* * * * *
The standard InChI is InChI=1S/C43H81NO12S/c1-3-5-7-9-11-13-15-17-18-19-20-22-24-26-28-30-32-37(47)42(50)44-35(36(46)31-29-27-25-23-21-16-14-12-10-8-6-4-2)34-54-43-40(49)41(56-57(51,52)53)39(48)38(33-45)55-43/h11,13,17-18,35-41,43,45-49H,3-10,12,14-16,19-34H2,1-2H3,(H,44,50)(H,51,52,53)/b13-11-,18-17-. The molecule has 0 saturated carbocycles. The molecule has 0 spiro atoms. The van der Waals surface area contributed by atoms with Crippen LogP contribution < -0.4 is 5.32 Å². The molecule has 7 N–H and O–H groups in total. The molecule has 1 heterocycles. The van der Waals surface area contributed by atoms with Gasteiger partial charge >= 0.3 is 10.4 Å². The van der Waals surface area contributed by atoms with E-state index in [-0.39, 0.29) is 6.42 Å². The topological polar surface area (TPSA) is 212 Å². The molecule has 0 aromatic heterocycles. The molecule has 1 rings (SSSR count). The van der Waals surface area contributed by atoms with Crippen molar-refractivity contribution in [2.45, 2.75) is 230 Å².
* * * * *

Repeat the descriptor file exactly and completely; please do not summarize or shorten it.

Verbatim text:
The standard InChI is InChI=1S/C43H81NO12S/c1-3-5-7-9-11-13-15-17-18-19-20-22-24-26-28-30-32-37(47)42(50)44-35(36(46)31-29-27-25-23-21-16-14-12-10-8-6-4-2)34-54-43-40(49)41(56-57(51,52)53)39(48)38(33-45)55-43/h11,13,17-18,35-41,43,45-49H,3-10,12,14-16,19-34H2,1-2H3,(H,44,50)(H,51,52,53)/b13-11-,18-17-. The molecule has 0 saturated carbocycles. The molecule has 0 spiro atoms. The van der Waals surface area contributed by atoms with Crippen LogP contribution < -0.4 is 5.32 Å². The molecule has 7 N–H and O–H groups in total. The molecule has 1 heterocycles. The van der Waals surface area contributed by atoms with Gasteiger partial charge >= 0.3 is 10.4 Å². The van der Waals surface area contributed by atoms with E-state index in [-0.39, 0.29) is 6.42 Å². The topological polar surface area (TPSA) is 212 Å². The molecule has 0 aromatic heterocycles. The molecule has 1 rings (SSSR count). The van der Waals surface area contributed by atoms with Crippen molar-refractivity contribution in [2.45, 2.75) is 230 Å².